Today, patients that are brought to the hospital with a acute myocardial infarction, will immediately be given a stent in the blocked coronary artery responsible for the myocardial infarction. However, 30% of them will have other blockages in their coronary arteries other than the cause of the myocardial infarction: these are treated at a later stage with stents. If you have several blocked coronary arteries, you will have an increased risk of mortality and complications after a myocardial infarction in comparison to someone with just one blocked coronary artery. Which is why patients with other blockages are given a so-called complete revascularisation.
29 European hospitals
The Biovasc study examined whether it is better to immediately treat patients with two or more blocked coronary arteries in one go, or to first tackle the main cause and treat the other blockages at later points in time.
In total 1,525 patients from 29 European hospitals participated in the study that ran from June 2018 to October 2021. One group of patients was given a complete revascularisation and the other group a staged treatment after the first myocardial infarction. There was a one year follow-up of the patients.
In terms of mortality there was no difference between the 2 groups: 1.8% of the patients that were given an immediate complete revascularisation died, versus 1.2% of the patients with a staged revascularisation. The risk of having an acute stroke was also similar: 1.4% chance in the first group and 1,6% chance in the second group.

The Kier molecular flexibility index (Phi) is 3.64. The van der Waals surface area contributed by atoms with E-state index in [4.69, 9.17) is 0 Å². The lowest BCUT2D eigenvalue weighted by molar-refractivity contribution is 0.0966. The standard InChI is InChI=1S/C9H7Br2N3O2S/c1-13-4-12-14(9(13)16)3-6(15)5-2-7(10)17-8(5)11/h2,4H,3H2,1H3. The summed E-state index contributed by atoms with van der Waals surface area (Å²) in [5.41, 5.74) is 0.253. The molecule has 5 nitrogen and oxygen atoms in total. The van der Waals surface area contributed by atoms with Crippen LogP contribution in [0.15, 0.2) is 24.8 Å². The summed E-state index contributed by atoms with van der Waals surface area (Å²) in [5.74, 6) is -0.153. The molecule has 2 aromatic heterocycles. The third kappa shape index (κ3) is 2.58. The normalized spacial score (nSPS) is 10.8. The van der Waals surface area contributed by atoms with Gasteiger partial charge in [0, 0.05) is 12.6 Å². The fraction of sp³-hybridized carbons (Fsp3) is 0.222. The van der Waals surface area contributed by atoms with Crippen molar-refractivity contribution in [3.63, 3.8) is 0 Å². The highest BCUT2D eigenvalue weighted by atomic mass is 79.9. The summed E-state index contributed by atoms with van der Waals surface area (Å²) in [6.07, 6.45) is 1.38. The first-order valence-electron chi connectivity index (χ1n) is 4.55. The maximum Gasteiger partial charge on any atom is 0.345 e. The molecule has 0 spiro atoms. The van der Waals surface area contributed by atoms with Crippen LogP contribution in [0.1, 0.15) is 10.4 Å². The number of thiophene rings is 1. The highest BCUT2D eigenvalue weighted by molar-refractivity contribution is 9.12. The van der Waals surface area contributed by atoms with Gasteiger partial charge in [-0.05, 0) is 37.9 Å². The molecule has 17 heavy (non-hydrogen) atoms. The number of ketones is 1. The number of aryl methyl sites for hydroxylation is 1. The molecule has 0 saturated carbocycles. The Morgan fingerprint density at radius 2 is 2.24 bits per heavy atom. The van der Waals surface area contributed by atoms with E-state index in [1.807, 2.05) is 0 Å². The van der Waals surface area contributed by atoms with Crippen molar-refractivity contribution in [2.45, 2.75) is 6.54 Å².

However, the groups did show significant differences in the risk of a new myocardial infarction: 1.8% of the patients with an immediate complete treatment got a second myocardial infarction, versus 4.5% of the patients that were treated in stages. The study was able to prove that a staged treatment coincided with more myocardial infarctions and more unplanned percutaneous interventions with stents. Immediate complete treatment of the blocked coronary arteries seems to be better to avoid new myocardial infarctions in the first 30 days after the first myocardial infarction.
At UZ Leuven prof. dr. Johan Bennett participated in the study which included the follow-up of a large number of patients. The Erasmus-ziekenhuis in Rotterdam was the principal investigator of the study and collected the data. Prof. dr. Bennett, interventional cardiologist at UZ Leuven: “The main conclusion is that doctors should not be concerned if they want to perform a complete revascularisation during the procedure, especially if there is two-vessel disease or a simple lesion that can be treated quickly. Total treatment is safe and feasible and you're likely to be doing the patient a better service without any additional risk. The finding of this studie can lead to a modification of the European guidelines for the treatment of acute myocardial infarction.”
The Biovasc study was published in the leading medical journal The Lancet.